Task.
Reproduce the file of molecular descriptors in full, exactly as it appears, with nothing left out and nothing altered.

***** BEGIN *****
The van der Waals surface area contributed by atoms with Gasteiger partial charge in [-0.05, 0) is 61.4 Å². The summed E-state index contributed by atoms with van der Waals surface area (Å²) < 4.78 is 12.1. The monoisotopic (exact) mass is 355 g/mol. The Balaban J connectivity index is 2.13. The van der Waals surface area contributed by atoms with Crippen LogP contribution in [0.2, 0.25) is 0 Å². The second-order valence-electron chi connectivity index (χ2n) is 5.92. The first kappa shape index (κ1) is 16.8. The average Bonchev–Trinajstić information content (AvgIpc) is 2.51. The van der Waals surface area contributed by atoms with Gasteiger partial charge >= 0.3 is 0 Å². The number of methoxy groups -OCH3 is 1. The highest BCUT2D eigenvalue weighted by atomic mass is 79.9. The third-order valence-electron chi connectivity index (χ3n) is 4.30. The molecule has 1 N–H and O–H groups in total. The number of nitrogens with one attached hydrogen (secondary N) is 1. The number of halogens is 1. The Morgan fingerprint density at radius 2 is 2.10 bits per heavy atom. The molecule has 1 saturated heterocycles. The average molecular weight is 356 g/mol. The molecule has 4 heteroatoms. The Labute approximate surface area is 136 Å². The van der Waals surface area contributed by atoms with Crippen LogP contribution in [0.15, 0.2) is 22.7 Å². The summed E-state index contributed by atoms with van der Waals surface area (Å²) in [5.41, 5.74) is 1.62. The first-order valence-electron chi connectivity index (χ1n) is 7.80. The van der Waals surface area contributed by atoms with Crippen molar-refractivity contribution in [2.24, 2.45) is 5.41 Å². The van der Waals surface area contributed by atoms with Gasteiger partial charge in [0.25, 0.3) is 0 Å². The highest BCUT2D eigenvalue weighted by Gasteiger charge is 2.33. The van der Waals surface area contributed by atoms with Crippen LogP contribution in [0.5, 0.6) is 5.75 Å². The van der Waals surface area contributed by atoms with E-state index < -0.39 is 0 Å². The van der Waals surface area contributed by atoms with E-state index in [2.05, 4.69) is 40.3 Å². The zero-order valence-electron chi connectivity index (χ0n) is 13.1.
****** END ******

The van der Waals surface area contributed by atoms with Gasteiger partial charge in [-0.05, 0) is 61.4 Å². The summed E-state index contributed by atoms with van der Waals surface area (Å²) < 4.78 is 12.1. The monoisotopic (exact) mass is 355 g/mol. The Balaban J connectivity index is 2.13. The van der Waals surface area contributed by atoms with Crippen LogP contribution in [0.2, 0.25) is 0 Å². The second-order valence-electron chi connectivity index (χ2n) is 5.92. The first kappa shape index (κ1) is 16.8. The average Bonchev–Trinajstić information content (AvgIpc) is 2.51. The van der Waals surface area contributed by atoms with Gasteiger partial charge >= 0.3 is 0 Å². The number of methoxy groups -OCH3 is 1. The highest BCUT2D eigenvalue weighted by atomic mass is 79.9. The third-order valence-electron chi connectivity index (χ3n) is 4.30. The molecule has 1 N–H and O–H groups in total. The number of nitrogens with one attached hydrogen (secondary N) is 1. The number of halogens is 1. The Morgan fingerprint density at radius 2 is 2.10 bits per heavy atom. The molecule has 1 saturated heterocycles. The average molecular weight is 356 g/mol. The molecule has 4 heteroatoms. The Labute approximate surface area is 136 Å². The van der Waals surface area contributed by atoms with Crippen LogP contribution in [0.15, 0.2) is 22.7 Å². The summed E-state index contributed by atoms with van der Waals surface area (Å²) in [5.41, 5.74) is 1.62. The first-order valence-electron chi connectivity index (χ1n) is 7.80. The van der Waals surface area contributed by atoms with Crippen molar-refractivity contribution in [2.24, 2.45) is 5.41 Å². The van der Waals surface area contributed by atoms with Gasteiger partial charge in [0.25, 0.3) is 0 Å². The highest BCUT2D eigenvalue weighted by Gasteiger charge is 2.33. The van der Waals surface area contributed by atoms with Crippen LogP contribution in [0.5, 0.6) is 5.75 Å². The van der Waals surface area contributed by atoms with E-state index < -0.39 is 0 Å². The van der Waals surface area contributed by atoms with E-state index in [2.05, 4.69) is 40.3 Å². The zero-order valence-electron chi connectivity index (χ0n) is 13.1.